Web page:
If ever a car was designed according to a marketing department's orders, the Suzuki Vitara is surely it. This fashionable compact 4x4 was the model that put the franchise on the map in Britain and quickly became a style accessory.
Though obviously an off roader, it isn't really designed for the exceptionally rough stuff, though the car's relatively low weight and high ground clearance are an advantage off the beaten track. On the road, the loud bodykits and aggressive alloy wheels fitted to some examples often try to suggest a post-GTi performance car; here too, however, compromises are in evidence. Best just to think of it as something affordably different - a breath of fresh air.
There are three body styles but only one, the three-door hardtop, was available at the November 1988 launch. The first engine was a 1.6 and it also featured in the second version to be launched; a soft-top, in August 1989. The SE three-door arrived in the December and boasted alloy wheels, central locking and electric windows. The third and final shape, a five-door, was released in September 1991 with a 16-valve version of the 1.6-litre engine. Other models did not receive the new engine as standard until November 1994.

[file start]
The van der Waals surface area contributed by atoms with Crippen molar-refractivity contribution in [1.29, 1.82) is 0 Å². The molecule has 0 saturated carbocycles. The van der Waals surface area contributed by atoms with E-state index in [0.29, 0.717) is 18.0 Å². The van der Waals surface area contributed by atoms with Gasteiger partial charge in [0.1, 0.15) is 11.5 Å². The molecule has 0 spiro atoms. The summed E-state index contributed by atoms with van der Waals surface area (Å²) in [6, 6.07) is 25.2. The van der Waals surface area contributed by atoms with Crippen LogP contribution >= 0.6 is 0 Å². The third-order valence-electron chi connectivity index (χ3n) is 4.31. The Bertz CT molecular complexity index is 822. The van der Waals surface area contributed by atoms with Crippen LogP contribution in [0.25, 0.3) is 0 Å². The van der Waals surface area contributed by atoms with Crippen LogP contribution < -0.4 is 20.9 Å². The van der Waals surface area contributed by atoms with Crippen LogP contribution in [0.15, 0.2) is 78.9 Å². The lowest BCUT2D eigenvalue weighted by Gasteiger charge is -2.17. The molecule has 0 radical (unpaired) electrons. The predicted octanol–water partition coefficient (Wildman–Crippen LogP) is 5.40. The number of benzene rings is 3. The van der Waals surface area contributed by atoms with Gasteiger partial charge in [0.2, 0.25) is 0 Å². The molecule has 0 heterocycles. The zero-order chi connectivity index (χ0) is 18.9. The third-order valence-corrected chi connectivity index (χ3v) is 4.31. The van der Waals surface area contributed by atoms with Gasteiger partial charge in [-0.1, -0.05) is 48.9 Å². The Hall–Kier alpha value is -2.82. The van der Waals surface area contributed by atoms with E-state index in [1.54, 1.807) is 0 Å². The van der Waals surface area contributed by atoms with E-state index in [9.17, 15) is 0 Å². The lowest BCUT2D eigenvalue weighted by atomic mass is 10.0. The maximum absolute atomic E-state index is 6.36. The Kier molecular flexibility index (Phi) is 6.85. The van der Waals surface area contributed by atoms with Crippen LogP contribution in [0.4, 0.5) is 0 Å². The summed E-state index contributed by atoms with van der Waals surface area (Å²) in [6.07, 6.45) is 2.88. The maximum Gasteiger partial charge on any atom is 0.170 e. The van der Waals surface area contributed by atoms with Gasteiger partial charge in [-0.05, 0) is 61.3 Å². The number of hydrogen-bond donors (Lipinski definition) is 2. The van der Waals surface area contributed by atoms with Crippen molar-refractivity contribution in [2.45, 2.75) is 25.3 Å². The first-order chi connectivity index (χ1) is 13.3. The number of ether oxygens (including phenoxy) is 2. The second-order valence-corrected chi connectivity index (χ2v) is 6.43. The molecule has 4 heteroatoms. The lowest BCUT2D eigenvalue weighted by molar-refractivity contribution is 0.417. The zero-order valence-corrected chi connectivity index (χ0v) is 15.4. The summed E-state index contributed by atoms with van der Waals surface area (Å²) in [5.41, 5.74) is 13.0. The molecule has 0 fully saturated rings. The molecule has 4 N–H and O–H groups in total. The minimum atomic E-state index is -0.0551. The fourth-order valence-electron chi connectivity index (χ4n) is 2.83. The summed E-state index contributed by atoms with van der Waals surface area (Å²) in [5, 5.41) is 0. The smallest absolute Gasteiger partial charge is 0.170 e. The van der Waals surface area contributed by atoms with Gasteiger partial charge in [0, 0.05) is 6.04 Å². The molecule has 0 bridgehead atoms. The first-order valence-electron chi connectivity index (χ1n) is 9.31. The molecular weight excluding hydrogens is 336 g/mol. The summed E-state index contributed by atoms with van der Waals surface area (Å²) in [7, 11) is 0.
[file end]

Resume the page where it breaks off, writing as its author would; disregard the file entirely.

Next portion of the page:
The (Mazda-powered) turbo diesel arrived in January 1996, six months after the first V6-engined cars. The 1997 changes consisted of a more powerful diesel engine and minor changes to the car's appearance; all three-door cars received a new bumper and grille, while dual airbags became available on all models.
In early 1998, the V6 five-door model was replaced by the all-new 2.5-litre V6 Grand Vitara. Later that year, the turbo diesel five-door model was also replaced by a Grand Vitara variant. However, when the three-door soft-top 2.0-litre Grand Vitara arrived in June 1999, the importers decided to continue it alongside the 1.6-litre Vitara JX Sport and JX Soft-Top models which had continued to sell strongly. The car was phased out in October 2000.